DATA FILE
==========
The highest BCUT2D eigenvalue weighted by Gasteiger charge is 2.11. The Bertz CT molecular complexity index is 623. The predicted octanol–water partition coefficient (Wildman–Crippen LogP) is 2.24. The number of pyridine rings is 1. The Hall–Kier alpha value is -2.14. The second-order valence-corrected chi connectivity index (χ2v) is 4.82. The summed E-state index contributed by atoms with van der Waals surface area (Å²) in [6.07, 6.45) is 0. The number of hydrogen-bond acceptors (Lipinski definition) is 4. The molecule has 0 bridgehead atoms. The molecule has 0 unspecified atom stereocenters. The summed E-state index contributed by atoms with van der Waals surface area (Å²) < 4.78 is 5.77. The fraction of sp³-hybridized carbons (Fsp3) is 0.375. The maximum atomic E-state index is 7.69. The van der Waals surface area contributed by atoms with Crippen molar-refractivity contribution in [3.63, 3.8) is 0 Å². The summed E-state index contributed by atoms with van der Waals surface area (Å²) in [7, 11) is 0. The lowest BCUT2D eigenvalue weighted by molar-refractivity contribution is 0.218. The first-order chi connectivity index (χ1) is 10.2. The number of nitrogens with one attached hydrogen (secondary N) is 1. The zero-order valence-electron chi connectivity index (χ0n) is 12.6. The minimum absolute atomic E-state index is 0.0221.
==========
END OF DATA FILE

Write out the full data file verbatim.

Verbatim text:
The highest BCUT2D eigenvalue weighted by Gasteiger charge is 2.11. The Bertz CT molecular complexity index is 623. The predicted octanol–water partition coefficient (Wildman–Crippen LogP) is 2.24. The number of pyridine rings is 1. The Hall–Kier alpha value is -2.14. The second-order valence-corrected chi connectivity index (χ2v) is 4.82. The summed E-state index contributed by atoms with van der Waals surface area (Å²) in [6.07, 6.45) is 0. The number of hydrogen-bond acceptors (Lipinski definition) is 4. The molecule has 0 bridgehead atoms. The molecule has 0 unspecified atom stereocenters. The summed E-state index contributed by atoms with van der Waals surface area (Å²) < 4.78 is 5.77. The fraction of sp³-hybridized carbons (Fsp3) is 0.375. The maximum atomic E-state index is 7.69. The van der Waals surface area contributed by atoms with Crippen molar-refractivity contribution in [3.63, 3.8) is 0 Å². The summed E-state index contributed by atoms with van der Waals surface area (Å²) in [7, 11) is 0. The lowest BCUT2D eigenvalue weighted by molar-refractivity contribution is 0.218. The first-order chi connectivity index (χ1) is 10.2. The number of nitrogens with one attached hydrogen (secondary N) is 1. The zero-order valence-electron chi connectivity index (χ0n) is 12.6. The minimum absolute atomic E-state index is 0.0221.